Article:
I count a lot of Eastwood films as among my favorites, but the one that is special to me is “The Outlaw Josey Wales”. It’s a great story, and Chief Dan George has some of the best lines in any film ever made.

     

    • #6
  7. kedavis Coolidge
    kedavis
    @kedavis

    Hang On (View Comment):

    RightAngles (View Comment):
    And Joe, hate to tell ya but you are no Eastwood.

    Joe thinks he’s lots of people, has done lots of kinds of work, was supposed to go to the Naval Academy, was a brilliant scholar, and doesn’t think Hunter ever had a laptop.

    Is there evidence that Joe knows what a laptop IS?

    • #7
  8. kedavis Coolidge
    kedavis
    @kedavis

    One of the better “inside jokes” ever:

     

    • #8
  9. Hang On Member
    Hang On
    @HangOn

    kedavis (View Comment):

    Hang On (View Comment):

    RightAngles (View Comment):
    And Joe, hate to tell ya but you are no Eastwood.

    Joe thinks he’s lots of people, has done lots of kinds of work, was supposed to go to the Naval Academy, was a brilliant scholar, and doesn’t think Hunter ever had a laptop.

    Is there evidence that Joe knows what a laptop IS?

    He knows. It’s a dance after he sniffs her hair.

    • #9
  10. Stad Coolidge
    Stad
    @Stad

    Ammo.com: Well, he spent some time as a small-town mayor in California.

    IIRC, his campaign slogan was, “Go ahead – make me mayor.”

    • #10
  11. Ammo.com Member
    Ammo.com
    @ammodotcom

    kedavis (View Comment):

    Hang On (View Comment):

    RightAngles (View Comment):
    And Joe, hate to tell ya but you are no Eastwood.

    Joe thinks he’s lots of people, has done lots of kinds of work, was supposed to go to the Naval Academy, was a brilliant scholar, and doesn’t think Hunter ever had a laptop.

    Is there evidence that Joe knows what a laptop IS?

    To him it’s the place where you put young girls.

    • #11
  12. Raven Member
    Raven
    @Raven

    Headedwest (View Comment):

    In the 1950s, movie stars almost never lowered themselves to appear on TV — maybe on Ed Sullivan or as a talk show guest, but slumming it to act in a TV show almost never happened.

    So the idea of a guy playing 2nd banana on a weekly routine western tv show moving up to become a major star was almost unthinkable.

    I would guess some of the negative reviews particularly of “A Fistful of Dollars” were more or less a reaction to this “TV Actor” doing a movie. Unthinkable, and such a weird, operatic way of making a movie. And the soundtrack! Heavens.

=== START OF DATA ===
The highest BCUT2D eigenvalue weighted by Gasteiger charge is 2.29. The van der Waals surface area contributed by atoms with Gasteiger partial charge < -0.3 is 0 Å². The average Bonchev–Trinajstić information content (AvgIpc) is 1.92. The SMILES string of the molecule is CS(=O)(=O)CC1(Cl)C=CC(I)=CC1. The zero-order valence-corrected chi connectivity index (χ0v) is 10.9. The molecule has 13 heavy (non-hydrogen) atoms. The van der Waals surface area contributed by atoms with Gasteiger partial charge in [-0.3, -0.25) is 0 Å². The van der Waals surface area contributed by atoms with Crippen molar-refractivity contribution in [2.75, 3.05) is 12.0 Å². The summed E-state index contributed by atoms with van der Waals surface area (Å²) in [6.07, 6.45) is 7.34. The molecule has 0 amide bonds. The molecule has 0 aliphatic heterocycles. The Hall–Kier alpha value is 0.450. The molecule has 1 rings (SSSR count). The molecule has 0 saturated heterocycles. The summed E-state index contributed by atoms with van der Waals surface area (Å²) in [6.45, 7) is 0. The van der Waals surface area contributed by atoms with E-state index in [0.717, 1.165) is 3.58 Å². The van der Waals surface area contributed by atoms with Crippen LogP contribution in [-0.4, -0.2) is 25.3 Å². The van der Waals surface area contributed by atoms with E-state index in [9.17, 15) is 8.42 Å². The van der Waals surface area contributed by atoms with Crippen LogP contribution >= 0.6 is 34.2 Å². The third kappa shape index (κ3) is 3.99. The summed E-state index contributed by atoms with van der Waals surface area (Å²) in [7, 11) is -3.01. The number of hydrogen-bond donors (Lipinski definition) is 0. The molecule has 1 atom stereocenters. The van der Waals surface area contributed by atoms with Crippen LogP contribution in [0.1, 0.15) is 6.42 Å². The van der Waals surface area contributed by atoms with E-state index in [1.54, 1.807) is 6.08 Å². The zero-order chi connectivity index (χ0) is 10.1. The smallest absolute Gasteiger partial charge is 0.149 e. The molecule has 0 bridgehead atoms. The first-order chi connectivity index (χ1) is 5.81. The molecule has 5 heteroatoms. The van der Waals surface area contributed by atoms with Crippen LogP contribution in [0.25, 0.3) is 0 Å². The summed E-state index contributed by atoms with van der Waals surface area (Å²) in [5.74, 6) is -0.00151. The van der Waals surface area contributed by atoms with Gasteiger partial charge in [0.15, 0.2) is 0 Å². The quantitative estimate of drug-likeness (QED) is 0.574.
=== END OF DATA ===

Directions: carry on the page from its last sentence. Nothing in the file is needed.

But by the time the trilogy was complete, everybody sort of knew they were seeing a very interesting kind of cinema that had not been seen before.

    And a guy who can make a squint more important than dialogue.

    But the most interesting part (to me) of Eastwood’s skill portfolio is that he paid a lot of attention while acting to the process of movie making. So, as a director, he’s famous for always bringing in the project on time and at or under budget. My whole career has been in ‘process optimization’ and that’s a skill I can really respect.

    I count a lot of Eastwood films as among my favorites, but the one that is special to me is “The Outlaw Josey Wales”. It’s a great story, and Chief Dan George has some of the best lines in any film ever made.

     

    Endeavor to perservere!

    • #12
  13. Percival Thatcher
    Percival
    @Percival

    Headedwest (View Comment):
    And the soundtrack! Heavens.

    Ennio Morricone was a genius.

    • #13
  14. davenr321 Coolidge
    davenr321
    @davenr321

    High Plains Drifter is my favorite. Supernatural western horror-comedy. Flawless.

    • #14
  15. Columbo Member
    Columbo
    @Columbo

     

    • #15
  16. RightAngles Member
    RightAngles
    @RightAngles

    When he turned 60, I saw him on Good Morning America, and Joan Lunden or whoever it was asked him how it felt to be middle-aged, and he said “I’m not middle-aged. How many 120-year-olds do you know?”

    • #16
  17. Columbo Member
    Columbo
    @Columbo

     

    • #17
  18. RufusRJones Member
    RufusRJones
    @RufusRJones

    The guy that did the spaghetti western music was a genius. Project was motivated for budgetary reasons and it turned out to be one of the coolest things, ever. 

    • #18
  19. Percival Thatcher
    Percival
    @Percival

    RufusRJones (View Comment):

    The guy that did the spaghetti western music was a genius. Project was motivated for budgetary reasons and it turned out to be one of the coolest things, ever.

    Percival (View Comment):
    Ennio Morricone

     

    • #19
  20. Percival Thatcher
    Percival
    @Percival

     

     

    • #20